TORONTO — Several unions launched a campaign on Thursday calling on the Ontario government to phase out for-profit companies that operate long-term care homes.

COVID-19 has hit for-profit homes harder than their non-profit or municipally run counterparts, they noted.

“It’s proven: For-profits have the worst outcomes in this pandemic,” said Sharleen Stewart, president of Service Employees International Union Healthcare representing frontline workers in the province. “It’s glaring. The for-profits are the ones with the problems.”

For-profits account for just over half of Ontario’s more than 620 nursing homes but are also in place across Canada. COVID-19 has been especially brutal for the money-making enterprises, with 13 of the 15 hardest-hit facilities in the province run by for-profits.

Studies have attributed the poorer performance to lower staffing levels and older facilities that barely meet 1972 design standards.

“It has obviously escalated and become even a more dire crisis through COVID,” Stewart said. Our hearts break every day. We’re frustrated every day. We’re angry every day.” 

In support of their campaign, the unions launched a one-minute TV commercial that says the novel coronavirus has killed 1,800 residents in Ontario care homes.

Many of those who died were in overcrowded and squalid conditions, while staff lacked proper personal protection equipment, the ad says.

“They died while private LTC corporations chose profits over people, paying out shareholders $58 million in the past three months.”

That money, the unions said, should have been used to increase staff wages and full-time employment, enhanced infection controls, and air conditioning.

Premier Doug Ford, who has previously said a commission would be reviewing the sector, said on Thursday that “Everything is on the table.”

Jerry Dias, national president of Unifor, took aim at former Progressive Conservative premier Mike Harris, now chairman of the board at Chartwell, a key player in long-term care. It was the Harris government that deregulated the industry two decades ago, Dias said.

“The fact that he himself is personally profiting from that today is a disgrace,” Dias said.

The former premier did not comment on Dias’s claims, but Chartwell said newer homes with better COVID outcomes were the result of the 20,000 new long term care beds and the redevelopment of 16,000 others the Harris government announced in 1998.

“Mr. Harris’s government added much needed additional capacity to the long term care system and helped ensure a significant portion of buildings were able to be redeveloped to modern standards,” Sharon Ranalli, a Chartwell vice-president, said in a statement.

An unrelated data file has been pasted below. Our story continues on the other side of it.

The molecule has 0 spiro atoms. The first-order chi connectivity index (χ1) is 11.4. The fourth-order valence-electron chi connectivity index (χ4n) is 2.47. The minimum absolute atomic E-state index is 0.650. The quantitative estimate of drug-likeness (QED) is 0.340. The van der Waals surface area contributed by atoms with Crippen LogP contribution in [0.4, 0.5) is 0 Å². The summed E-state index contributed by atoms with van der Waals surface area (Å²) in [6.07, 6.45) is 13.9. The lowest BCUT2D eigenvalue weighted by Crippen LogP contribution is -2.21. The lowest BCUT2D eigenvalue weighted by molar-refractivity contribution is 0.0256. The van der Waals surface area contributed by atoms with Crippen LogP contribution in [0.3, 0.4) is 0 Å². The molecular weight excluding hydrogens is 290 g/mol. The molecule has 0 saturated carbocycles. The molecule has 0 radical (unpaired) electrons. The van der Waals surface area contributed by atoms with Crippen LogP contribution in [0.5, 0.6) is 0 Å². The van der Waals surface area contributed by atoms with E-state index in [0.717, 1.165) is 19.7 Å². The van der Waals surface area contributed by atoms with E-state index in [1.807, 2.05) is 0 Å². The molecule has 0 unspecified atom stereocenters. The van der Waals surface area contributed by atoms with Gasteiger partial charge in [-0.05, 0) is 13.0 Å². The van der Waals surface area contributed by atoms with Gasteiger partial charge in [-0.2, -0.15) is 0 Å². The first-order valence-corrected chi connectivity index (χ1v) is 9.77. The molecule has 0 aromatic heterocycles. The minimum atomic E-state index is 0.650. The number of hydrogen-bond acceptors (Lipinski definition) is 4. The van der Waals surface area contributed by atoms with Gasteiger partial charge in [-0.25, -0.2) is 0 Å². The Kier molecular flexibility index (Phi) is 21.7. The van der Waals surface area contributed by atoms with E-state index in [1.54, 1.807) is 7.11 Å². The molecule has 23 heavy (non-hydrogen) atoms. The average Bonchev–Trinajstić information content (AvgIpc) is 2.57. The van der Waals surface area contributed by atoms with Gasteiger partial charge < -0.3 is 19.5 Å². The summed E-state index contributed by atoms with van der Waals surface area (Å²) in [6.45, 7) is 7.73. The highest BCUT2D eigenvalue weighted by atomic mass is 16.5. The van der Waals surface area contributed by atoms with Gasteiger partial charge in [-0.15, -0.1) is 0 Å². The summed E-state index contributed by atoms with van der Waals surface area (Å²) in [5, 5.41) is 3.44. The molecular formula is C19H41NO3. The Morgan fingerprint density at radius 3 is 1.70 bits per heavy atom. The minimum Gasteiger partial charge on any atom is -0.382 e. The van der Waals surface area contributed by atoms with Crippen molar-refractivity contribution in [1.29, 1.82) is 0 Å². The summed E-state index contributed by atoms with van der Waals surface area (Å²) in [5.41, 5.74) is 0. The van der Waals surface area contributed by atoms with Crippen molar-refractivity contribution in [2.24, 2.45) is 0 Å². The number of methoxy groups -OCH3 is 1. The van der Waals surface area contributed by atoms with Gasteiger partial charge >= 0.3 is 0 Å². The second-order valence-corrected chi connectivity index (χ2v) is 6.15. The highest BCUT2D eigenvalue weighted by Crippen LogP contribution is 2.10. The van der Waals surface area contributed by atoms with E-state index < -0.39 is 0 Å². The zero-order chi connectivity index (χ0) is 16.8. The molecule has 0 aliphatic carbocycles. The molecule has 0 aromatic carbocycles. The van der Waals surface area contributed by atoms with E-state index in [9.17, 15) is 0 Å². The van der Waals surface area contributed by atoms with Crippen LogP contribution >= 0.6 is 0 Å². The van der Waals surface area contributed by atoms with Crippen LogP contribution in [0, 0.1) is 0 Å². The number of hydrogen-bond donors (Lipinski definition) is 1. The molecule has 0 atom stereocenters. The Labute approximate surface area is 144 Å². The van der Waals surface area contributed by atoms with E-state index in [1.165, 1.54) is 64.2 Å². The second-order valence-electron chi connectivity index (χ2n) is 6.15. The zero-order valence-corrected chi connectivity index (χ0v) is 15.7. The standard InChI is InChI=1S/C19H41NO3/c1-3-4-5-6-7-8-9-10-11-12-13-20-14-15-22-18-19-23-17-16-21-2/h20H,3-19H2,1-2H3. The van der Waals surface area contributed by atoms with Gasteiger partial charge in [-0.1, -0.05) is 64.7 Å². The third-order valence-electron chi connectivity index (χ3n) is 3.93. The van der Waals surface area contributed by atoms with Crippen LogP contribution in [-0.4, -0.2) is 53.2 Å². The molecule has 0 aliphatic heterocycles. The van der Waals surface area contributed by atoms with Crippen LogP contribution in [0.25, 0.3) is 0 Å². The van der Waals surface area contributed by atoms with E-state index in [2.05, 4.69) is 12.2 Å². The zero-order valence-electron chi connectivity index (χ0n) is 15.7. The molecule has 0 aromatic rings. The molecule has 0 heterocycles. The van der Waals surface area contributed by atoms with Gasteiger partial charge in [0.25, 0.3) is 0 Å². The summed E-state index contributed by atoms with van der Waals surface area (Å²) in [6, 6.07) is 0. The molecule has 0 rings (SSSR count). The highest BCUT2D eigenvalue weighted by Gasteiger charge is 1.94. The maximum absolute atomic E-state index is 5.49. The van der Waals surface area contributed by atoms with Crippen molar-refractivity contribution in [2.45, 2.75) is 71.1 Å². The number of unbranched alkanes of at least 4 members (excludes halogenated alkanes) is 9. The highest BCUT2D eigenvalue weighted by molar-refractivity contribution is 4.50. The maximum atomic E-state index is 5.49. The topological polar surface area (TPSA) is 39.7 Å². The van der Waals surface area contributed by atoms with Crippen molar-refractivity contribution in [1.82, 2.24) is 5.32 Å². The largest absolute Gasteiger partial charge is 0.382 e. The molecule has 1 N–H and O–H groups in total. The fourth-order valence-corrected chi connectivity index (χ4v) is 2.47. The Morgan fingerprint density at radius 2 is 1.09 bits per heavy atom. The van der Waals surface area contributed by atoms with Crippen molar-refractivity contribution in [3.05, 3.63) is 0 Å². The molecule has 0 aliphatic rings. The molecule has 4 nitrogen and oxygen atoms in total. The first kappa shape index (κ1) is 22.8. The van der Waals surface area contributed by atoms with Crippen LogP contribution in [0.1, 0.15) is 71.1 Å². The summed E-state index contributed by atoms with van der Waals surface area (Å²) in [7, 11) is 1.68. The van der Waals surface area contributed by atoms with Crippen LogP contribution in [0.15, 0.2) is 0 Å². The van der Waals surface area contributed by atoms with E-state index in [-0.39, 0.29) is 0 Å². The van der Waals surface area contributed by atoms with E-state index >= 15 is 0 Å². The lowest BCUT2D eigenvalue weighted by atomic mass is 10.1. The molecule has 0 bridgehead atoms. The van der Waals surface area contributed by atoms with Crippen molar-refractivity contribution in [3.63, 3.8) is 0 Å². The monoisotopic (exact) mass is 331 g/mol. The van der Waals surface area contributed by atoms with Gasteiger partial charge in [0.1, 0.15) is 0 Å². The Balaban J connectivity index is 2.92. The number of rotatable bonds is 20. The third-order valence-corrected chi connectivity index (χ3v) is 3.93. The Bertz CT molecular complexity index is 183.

In all, Ranalli said, the added capacity under Harris accounts for 45 per cent of today’s beds.

Chartwell also said the government controls 100 per cent of revenue, and no profit can be generated from government funding for resident care and services.

“What is not spent on care and services is returned to government,” Ranalli said. “Return on invested capital in long term care homes can only be generated through accommodation revenue sources, which are also set by government.”

The unions said it would take time to phase out for-profits, saying it could be done when contracts expire. It would also require more beds in non-profit and municipal homes and an infusion of cash from both the provincial and federal governments.

“It’s going to take an incredible amount of political will,” said Candace Rennick of CUPE Ontario. “But the lives of our loved ones are worth it.”

A study of Ontario’s 623 long-term care homes published this week in the Canadian Medical Association Journal concluded for-profit homes had more severe outbreaks and more deaths due to COVID-19 than their not-for-profit counterparts.

The Ontario Long Term Care Association said everyone needs to work to stabilize the sector ahead of a possible second wave of COVID-19, and called on the government to address the sector’s systemic issues that contributed to severe outbreaks.

“We now have an obligation to address the long-standing human resources emergency, reduce red tape, rethink the operating funding model, build and re-build outdated buildings,” association CEO Donna Duncan said in a statement.

This report by The Canadian Press was first published on July 23, 2020.

Colin Perkel, The Canadian Press

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